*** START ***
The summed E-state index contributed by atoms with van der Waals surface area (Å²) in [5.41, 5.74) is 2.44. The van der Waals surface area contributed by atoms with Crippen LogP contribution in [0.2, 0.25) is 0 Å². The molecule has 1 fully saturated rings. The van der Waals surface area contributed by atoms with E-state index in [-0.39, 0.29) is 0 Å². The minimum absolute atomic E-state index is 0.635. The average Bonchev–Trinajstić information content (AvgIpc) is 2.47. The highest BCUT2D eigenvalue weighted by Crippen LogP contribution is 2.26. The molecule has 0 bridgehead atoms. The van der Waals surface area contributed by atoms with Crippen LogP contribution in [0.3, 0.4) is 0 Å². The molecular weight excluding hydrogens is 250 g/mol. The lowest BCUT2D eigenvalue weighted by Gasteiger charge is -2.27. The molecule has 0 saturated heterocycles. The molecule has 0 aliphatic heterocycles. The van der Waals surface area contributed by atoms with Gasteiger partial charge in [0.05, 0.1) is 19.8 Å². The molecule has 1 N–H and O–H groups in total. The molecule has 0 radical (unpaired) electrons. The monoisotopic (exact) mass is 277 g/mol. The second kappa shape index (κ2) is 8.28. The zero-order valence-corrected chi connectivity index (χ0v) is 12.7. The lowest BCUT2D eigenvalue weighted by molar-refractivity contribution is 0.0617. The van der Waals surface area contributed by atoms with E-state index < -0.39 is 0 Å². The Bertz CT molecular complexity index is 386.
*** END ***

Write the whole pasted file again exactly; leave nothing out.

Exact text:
The summed E-state index contributed by atoms with van der Waals surface area (Å²) in [5.41, 5.74) is 2.44. The van der Waals surface area contributed by atoms with Crippen LogP contribution in [0.2, 0.25) is 0 Å². The molecule has 1 fully saturated rings. The van der Waals surface area contributed by atoms with E-state index in [-0.39, 0.29) is 0 Å². The minimum absolute atomic E-state index is 0.635. The average Bonchev–Trinajstić information content (AvgIpc) is 2.47. The highest BCUT2D eigenvalue weighted by Crippen LogP contribution is 2.26. The molecule has 0 bridgehead atoms. The van der Waals surface area contributed by atoms with Crippen LogP contribution in [0.3, 0.4) is 0 Å². The molecular weight excluding hydrogens is 250 g/mol. The lowest BCUT2D eigenvalue weighted by Gasteiger charge is -2.27. The molecule has 0 saturated heterocycles. The molecule has 0 aliphatic heterocycles. The van der Waals surface area contributed by atoms with Gasteiger partial charge in [0.05, 0.1) is 19.8 Å². The molecule has 1 N–H and O–H groups in total. The molecule has 0 radical (unpaired) electrons. The monoisotopic (exact) mass is 277 g/mol. The second kappa shape index (κ2) is 8.28. The zero-order valence-corrected chi connectivity index (χ0v) is 12.7. The lowest BCUT2D eigenvalue weighted by molar-refractivity contribution is 0.0617. The van der Waals surface area contributed by atoms with E-state index < -0.39 is 0 Å². The Bertz CT molecular complexity index is 386.